MOUNTAINS AND GLOBAL WARMING
Jakobshavn retreat from 1851 to 2006Global warming seems to be having a more profound impact on higher elevations than lower elevations the same ways it seems to a more profound affect on higher latitudes than lower latitudes. Temperatures are increasing at upper elevations. Vegetation that formality could not survive there has appeared. Taller plants are crowding out shorter tundra and high altitude plants
The higher elevations of Africa, the Andes mountains in South America, and the Alps in Europe are warming at a faster pace than lowlands. Forests are creeping up to higher elevations along with disease-carrying insects. Above-average melting was observed in Switzerland in 2019, where glaciers there lost 800 million tons of ice during the heat waves of June and July. Alaska also saw record sea-ice melt in July. The flamboyant Chinese multimillionaire Mou Qizhong suggested blasting a 30-mile hole in the Himalayas to let in warm air.
Global warming could cause earlier spring melts disrupting water management and releasing water before people in the lowlands are ready. While global warming can increase melting it can also increase evaporation and produce snow-generating clouds.
A study by scientist at the University of Arizona of tree species and desert plants in the mountains of southern California that the plants there had moved up an elevations of 60 meters over the last 30 years. Many plants flower a week earlier in Europe than they did 50 years and shed their leaves five days earlier.
See Separate Articles: HIMALAYAS factsanddetails.com ; HIMALAYAN GLACIERS: IMPORTANCE, AVALANCHES AND DANGEROUS FLOODS factsanddetails.com; GLACIERS: THEIR MECHANICS, STRUCTURE AND VOCABULARY factsanddetails.com ; AVALANCHES factsanddetails.com; TIBET, THE HIMALAYAS, MELTING GLACIERS AND GLOBAL WARMING factsanddetails.com; STUDYING GLACIERS factsanddetails.com
Importance of Mountain Glaciers
Warming Norway mountains, new plants growing at higher elevations Shrinking glaciers are a problem for millions of people who rely on seasonal glacial melt for daily water. More than 1 billion people live in river basins fed by glacier or snow melt. The shrinkage of glaciers could significantly affect water supplies. The loss of glaciers could also seriously diminish hydropower, This doesn’t bode well for Europe, which generates 20 percent of its electricity through hydropower, and for countries down river from the Himalayas which hope to tape power from rivers fed by Himalayan glaciers.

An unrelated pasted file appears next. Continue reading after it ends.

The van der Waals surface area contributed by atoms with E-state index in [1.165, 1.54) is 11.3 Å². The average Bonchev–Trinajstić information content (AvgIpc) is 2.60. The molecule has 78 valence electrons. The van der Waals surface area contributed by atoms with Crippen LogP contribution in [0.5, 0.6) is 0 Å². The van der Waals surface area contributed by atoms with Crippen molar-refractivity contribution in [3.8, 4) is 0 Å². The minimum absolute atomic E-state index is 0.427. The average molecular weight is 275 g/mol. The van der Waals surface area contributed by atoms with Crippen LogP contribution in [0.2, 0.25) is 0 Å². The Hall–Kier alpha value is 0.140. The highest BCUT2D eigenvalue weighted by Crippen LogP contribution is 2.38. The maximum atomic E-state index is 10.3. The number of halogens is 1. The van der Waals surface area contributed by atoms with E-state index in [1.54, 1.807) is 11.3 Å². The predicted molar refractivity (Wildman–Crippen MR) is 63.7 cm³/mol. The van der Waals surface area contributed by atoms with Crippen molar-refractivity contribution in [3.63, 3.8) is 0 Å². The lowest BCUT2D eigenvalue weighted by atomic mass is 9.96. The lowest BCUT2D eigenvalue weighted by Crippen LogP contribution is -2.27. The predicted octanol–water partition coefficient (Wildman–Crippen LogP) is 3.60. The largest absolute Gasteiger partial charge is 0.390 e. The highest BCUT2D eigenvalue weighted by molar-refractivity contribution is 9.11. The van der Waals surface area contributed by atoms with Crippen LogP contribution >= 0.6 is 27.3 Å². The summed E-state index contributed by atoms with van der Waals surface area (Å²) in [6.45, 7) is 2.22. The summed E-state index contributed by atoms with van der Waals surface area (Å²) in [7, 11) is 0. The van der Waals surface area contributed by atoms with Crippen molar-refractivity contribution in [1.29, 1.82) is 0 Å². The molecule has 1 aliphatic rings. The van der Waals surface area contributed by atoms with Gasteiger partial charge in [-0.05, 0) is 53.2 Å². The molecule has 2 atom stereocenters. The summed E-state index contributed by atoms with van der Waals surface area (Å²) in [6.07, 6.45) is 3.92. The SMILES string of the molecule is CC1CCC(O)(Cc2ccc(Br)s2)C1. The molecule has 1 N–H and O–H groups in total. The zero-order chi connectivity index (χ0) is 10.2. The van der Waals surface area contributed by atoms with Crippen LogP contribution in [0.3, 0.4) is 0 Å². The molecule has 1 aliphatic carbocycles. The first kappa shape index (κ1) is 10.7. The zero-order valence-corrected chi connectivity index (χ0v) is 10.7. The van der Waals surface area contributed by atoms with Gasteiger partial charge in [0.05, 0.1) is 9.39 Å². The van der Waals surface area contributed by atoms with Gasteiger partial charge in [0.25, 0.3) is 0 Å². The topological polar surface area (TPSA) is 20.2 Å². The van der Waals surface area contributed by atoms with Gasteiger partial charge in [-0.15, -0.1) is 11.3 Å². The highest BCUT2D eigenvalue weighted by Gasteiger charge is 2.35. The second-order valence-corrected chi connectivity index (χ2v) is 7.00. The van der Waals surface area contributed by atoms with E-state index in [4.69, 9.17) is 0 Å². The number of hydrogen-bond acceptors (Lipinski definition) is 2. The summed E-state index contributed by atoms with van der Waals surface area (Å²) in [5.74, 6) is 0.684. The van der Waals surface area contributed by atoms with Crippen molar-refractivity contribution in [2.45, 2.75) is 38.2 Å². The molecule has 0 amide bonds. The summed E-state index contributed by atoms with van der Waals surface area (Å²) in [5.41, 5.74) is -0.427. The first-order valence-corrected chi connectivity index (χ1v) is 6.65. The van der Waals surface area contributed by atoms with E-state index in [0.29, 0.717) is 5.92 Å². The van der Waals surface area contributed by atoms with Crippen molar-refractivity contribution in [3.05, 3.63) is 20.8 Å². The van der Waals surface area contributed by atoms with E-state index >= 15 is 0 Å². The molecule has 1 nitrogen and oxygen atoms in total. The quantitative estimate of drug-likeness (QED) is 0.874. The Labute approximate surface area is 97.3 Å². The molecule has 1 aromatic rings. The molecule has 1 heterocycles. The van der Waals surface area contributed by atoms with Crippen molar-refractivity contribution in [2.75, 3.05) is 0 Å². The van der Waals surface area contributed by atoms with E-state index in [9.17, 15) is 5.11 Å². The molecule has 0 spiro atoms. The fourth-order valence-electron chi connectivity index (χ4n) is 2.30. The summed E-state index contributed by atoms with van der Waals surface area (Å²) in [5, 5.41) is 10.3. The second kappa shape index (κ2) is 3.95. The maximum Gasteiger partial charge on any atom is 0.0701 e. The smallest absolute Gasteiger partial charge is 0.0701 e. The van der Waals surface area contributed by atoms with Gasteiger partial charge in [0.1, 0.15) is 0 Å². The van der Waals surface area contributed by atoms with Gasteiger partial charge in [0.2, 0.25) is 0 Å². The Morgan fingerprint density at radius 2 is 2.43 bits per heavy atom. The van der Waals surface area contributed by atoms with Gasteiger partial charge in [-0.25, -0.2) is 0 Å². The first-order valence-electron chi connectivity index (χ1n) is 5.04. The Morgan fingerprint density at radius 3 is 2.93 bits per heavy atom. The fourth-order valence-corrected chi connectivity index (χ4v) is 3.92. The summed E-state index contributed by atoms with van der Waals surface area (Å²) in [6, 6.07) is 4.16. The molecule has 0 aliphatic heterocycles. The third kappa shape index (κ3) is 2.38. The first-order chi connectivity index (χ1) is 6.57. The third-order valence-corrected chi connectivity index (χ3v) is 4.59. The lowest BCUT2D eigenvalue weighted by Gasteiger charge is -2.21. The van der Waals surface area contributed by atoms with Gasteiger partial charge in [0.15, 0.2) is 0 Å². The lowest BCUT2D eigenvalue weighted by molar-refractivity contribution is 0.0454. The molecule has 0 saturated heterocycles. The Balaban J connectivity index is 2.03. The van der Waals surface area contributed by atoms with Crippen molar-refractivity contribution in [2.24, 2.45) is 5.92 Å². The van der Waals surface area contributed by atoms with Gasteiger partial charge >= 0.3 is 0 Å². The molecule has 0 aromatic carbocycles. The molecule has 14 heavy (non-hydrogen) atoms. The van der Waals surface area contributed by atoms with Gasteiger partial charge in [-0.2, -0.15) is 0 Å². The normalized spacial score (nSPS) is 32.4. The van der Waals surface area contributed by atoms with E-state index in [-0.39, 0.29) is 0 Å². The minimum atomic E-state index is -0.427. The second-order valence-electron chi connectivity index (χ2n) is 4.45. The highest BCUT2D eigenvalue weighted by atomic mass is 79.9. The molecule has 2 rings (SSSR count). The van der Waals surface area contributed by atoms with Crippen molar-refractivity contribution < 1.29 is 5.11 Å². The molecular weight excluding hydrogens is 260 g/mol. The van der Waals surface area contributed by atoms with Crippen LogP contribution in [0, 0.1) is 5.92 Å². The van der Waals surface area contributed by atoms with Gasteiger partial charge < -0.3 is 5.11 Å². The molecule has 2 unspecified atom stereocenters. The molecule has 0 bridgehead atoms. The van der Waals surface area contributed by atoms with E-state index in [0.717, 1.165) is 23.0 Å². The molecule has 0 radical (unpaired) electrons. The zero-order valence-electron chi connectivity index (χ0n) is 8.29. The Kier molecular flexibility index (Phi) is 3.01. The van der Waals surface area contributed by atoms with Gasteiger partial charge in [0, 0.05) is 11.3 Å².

In many river systems seasonal snow melt is a more important determinant of water supply than glacier and people that live along these rivers and rely on hydropower provided by them are more worried about weather and precipitation changes associated with with global warming than are about retreating glaciers. Rapid melting can cause deadly outbursts from glacial lakes in places like India, Nepal and Tajikistan
The vast amount of water stored in Himalayan glaciers plays a crucial role in river flows, hydropower generation and agricultural run in the Ganges, Yangtze, Mekong and Indus river systems in Asia and elsewhere. J. Madeleine Nash wrote in Smithsonian magazine, “The loss of high-mountain ice in the Himalayas could have terrible consequences for people living downstream. Glaciers function as natural water towers. It's the ice melt in spring and fall that sends water coursing down streams and rivers before the summer monsoon arrives and after it leaves. At present, too much ice is melting too fast, raising the risk of catastrophic flooding; the long-term concern is that soon there will be too little ice during those times when the monsoon fails, leading to drought and famine. [Source: J. Madeleine Nash, Smithsonian magazine, July 2007]
Global Warming and Melting Glaciers
Worldwide glaciers are shrinking. Many blame global warming, which seems to be causing more snowfall in the winter but more melting in the summer. Glaciers have almost vanished from Africa and Papua New Guinea
In the Caucasus half of all glaciers have disappeared in the last 100 years. Mt. Kilimanjaro’s ice cap has shrunk by half in the last 40 years and by 80 percent in the last 100 years. By some estimates it could be ice free in as little as 15 years. Glaciers in the some parts of the Alps and the Andes are shrinking at an alarming rate and some worry they could disappear in the coming decade.